Practice Telling Truths

Spiritual practices are not always grand and pronounced. The sustained practices–and the sustaining practices–are those gestures we regularly engage with and which call no fanfare. One essentially spiritual practice is telling the truth.

Telling the truth is saying what is real, what is observable by others, and what is experienced by others. Someone else always corroborates truth. It’s not private. Truth is public. Telling the truth is a public act. It is generous because it always involves you saying what is real to someone else. It’s what someone else says to you that you know is true.

Even if you have not seen or handled or read what you’ve been told is true, truth resonates. On the other hand, when you get accustomed to telling truths, your sensitivity to untruths heightens. When you’re used to being honest, being anything else grates what has become a core characteristic.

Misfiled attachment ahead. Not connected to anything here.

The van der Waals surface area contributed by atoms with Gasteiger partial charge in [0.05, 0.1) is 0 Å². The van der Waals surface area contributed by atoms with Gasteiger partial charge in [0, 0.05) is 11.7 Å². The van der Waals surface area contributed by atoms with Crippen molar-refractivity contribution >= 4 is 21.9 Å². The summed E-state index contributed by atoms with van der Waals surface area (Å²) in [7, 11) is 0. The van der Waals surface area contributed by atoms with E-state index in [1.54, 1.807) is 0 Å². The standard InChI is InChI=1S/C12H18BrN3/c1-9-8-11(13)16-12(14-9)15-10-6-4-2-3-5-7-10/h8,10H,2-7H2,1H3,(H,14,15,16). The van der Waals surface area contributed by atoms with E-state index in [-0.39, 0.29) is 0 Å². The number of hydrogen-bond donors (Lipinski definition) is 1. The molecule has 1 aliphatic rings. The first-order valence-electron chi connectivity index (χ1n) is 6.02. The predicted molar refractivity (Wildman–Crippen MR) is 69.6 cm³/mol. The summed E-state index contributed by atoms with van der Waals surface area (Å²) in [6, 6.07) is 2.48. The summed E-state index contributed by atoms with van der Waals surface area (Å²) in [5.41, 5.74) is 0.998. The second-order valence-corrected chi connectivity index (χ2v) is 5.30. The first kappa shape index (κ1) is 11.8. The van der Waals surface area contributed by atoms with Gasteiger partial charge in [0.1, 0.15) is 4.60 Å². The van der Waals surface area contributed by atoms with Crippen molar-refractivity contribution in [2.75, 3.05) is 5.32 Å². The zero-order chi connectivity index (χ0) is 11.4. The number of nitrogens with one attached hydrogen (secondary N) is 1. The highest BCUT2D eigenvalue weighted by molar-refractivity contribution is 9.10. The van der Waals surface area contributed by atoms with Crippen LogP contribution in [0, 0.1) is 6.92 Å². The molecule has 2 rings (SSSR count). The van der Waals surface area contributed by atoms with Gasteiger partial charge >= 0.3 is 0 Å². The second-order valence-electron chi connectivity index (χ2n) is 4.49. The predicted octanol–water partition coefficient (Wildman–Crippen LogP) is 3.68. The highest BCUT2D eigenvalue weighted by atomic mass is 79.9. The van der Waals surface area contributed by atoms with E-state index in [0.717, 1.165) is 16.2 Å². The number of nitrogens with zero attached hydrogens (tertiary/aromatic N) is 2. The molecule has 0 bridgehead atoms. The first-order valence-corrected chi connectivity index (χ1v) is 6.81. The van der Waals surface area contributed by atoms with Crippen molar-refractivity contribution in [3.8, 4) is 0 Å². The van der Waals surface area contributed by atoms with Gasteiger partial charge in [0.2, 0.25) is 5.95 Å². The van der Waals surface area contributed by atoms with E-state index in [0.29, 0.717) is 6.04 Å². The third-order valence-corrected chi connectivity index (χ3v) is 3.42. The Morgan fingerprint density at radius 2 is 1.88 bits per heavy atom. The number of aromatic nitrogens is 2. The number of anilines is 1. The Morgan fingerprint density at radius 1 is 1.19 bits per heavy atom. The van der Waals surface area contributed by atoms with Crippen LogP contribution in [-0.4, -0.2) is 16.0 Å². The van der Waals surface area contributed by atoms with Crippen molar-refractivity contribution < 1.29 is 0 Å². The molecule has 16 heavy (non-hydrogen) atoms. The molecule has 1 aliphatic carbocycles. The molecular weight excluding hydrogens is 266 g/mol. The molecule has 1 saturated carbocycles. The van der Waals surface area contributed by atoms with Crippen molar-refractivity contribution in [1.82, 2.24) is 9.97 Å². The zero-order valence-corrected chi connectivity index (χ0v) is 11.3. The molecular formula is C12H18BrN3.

It also stings to experience lies, untruths, and exaggerations which are themselves an experience in seeing how far you can get by experimenting with lies. Lies, untruths, and exaggerations all distort you. They all distance you from what is real. Eventually you lose the ability to experience the truth. Eventually your perception becomes unreal. Your character becomes false. Eventually you can’t see the difference between truth and lies because you have so frequently smudged that difference that it’s gone.

If there is an antidote, it is in the simple, small practice of telling the truth.

It’s Hard Giving Feedback

I have a smart mouth. At least that’s what my mother always told me. I think she’s right. She’s good at telling the truth. But I’ve also worked very hard not to use that smart mouth unless I have to, unless I’m hungry, or unless I’m impatient with the listener.

I noticed two things the other day. First, it’s hard to give feedback when the feedback stings. Second, it’s hard to soften words that are inherently sharp.

I was giving feedback the other day to someone, and I didn’t use my smart mouth. I used the best approach I could. I wanted good for this person, a student of mine. And it was still hard to tell the truth. I’ve been teaching graduate students for eight years and giving critical feedback is still a task.

So the next time you hear hard feedback, take a breath as you take in the words. It may be as hard to say as it is to hear.